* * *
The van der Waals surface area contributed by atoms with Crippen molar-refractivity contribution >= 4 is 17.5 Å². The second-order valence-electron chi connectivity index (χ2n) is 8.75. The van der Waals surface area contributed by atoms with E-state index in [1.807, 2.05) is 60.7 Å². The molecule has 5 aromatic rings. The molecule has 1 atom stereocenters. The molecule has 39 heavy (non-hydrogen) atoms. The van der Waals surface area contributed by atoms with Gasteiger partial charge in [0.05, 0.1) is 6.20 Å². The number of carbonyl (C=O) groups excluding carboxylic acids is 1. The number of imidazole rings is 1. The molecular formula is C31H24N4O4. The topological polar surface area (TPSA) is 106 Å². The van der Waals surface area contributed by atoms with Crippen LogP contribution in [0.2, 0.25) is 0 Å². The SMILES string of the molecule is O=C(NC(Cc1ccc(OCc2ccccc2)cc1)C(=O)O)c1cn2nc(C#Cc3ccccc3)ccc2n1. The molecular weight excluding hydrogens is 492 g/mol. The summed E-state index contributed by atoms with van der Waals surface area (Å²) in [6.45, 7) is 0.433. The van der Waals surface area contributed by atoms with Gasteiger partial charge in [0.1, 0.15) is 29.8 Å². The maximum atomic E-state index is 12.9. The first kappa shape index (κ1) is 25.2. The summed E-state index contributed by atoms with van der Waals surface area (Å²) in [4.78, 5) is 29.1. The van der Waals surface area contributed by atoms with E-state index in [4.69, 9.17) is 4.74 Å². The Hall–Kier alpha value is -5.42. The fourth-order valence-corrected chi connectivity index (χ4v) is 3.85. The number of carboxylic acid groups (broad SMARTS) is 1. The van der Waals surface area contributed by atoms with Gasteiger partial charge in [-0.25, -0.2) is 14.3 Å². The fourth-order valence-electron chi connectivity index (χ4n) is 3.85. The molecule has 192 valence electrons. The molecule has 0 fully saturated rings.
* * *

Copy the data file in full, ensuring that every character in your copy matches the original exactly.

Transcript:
The van der Waals surface area contributed by atoms with Crippen molar-refractivity contribution >= 4 is 17.5 Å². The second-order valence-electron chi connectivity index (χ2n) is 8.75. The van der Waals surface area contributed by atoms with E-state index in [1.807, 2.05) is 60.7 Å². The molecule has 5 aromatic rings. The molecule has 1 atom stereocenters. The molecule has 39 heavy (non-hydrogen) atoms. The van der Waals surface area contributed by atoms with Gasteiger partial charge in [0.05, 0.1) is 6.20 Å². The number of carbonyl (C=O) groups excluding carboxylic acids is 1. The number of imidazole rings is 1. The molecular formula is C31H24N4O4. The topological polar surface area (TPSA) is 106 Å². The van der Waals surface area contributed by atoms with Crippen LogP contribution in [0.2, 0.25) is 0 Å². The SMILES string of the molecule is O=C(NC(Cc1ccc(OCc2ccccc2)cc1)C(=O)O)c1cn2nc(C#Cc3ccccc3)ccc2n1. The molecular weight excluding hydrogens is 492 g/mol. The summed E-state index contributed by atoms with van der Waals surface area (Å²) in [6.45, 7) is 0.433. The van der Waals surface area contributed by atoms with Gasteiger partial charge in [0.1, 0.15) is 29.8 Å². The maximum atomic E-state index is 12.9. The first kappa shape index (κ1) is 25.2. The summed E-state index contributed by atoms with van der Waals surface area (Å²) in [4.78, 5) is 29.1. The van der Waals surface area contributed by atoms with E-state index in [4.69, 9.17) is 4.74 Å². The Hall–Kier alpha value is -5.42. The fourth-order valence-corrected chi connectivity index (χ4v) is 3.85. The number of carboxylic acid groups (broad SMARTS) is 1. The van der Waals surface area contributed by atoms with Gasteiger partial charge in [-0.25, -0.2) is 14.3 Å². The fourth-order valence-electron chi connectivity index (χ4n) is 3.85. The molecule has 192 valence electrons. The molecule has 0 fully saturated rings.